Upland cotton (right) evolved from the hybridization of two ancestral species, one similar to G. raimondii (left) and one similar to G. arboreum (middle). Selection and domestication yielded longer, higher quality fibers than either ancestor. Credit: Chen Laboratory/Univ. of Texas at Austin.
Upland cotton (right) evolved from the hybridization of two ancestral species, one similar to G. raimondii (left) and one similar to G. arboreum (middle). Selection and domestication yielded longer, higher quality fibers than either ancestor.

First step taken toward epigenetically modified cotton

Epigenetic modification represents new ways to breed plants and animals by selectively turning gene expression on and off to create new lineages without altering genes.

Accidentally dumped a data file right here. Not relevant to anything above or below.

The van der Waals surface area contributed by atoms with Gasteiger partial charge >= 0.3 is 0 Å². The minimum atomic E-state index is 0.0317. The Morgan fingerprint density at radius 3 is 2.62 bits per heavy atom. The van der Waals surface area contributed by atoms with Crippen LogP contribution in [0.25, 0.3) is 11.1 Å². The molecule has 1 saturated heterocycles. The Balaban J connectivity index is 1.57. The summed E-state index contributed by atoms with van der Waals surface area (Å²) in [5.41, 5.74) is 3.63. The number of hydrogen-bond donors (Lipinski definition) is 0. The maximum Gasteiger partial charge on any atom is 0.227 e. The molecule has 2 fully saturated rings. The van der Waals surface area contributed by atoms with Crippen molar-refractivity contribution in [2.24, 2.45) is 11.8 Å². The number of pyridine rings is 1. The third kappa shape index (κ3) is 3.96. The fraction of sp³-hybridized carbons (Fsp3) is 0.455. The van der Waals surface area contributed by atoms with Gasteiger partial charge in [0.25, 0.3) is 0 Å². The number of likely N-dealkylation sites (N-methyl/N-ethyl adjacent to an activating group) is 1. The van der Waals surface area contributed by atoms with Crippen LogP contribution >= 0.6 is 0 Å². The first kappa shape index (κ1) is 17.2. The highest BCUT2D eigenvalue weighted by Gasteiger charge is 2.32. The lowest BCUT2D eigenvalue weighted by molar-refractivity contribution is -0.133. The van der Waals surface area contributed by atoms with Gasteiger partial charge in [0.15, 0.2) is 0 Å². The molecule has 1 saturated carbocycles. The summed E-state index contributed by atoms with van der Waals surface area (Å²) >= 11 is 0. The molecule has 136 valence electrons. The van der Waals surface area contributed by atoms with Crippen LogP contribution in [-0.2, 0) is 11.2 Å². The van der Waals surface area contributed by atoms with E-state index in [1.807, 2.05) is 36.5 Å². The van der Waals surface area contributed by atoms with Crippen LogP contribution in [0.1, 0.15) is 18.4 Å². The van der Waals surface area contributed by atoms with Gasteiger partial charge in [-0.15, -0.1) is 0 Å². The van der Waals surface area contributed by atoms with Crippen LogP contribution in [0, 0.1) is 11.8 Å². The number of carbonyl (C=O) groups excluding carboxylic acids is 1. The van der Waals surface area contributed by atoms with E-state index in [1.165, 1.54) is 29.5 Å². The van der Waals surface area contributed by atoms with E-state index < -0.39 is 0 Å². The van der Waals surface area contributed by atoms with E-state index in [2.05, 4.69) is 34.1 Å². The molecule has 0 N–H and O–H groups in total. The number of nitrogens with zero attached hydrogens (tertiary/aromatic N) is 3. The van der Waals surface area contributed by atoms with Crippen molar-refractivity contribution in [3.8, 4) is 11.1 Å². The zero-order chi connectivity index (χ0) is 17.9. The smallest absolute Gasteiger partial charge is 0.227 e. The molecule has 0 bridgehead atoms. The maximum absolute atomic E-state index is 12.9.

America's cotton farmers are facing low prices and unpredictable weather patterns, but new research led by Z. Jeffrey Chen at The University of Texas at Austin might offer a break for the industry. His team has taken the first step toward a new way of breeding heartier, more productive cotton through a process called epigenetic modification.

In recent decades, scientists have discovered that many traits in living things are controlled not just by their genetics — what's written

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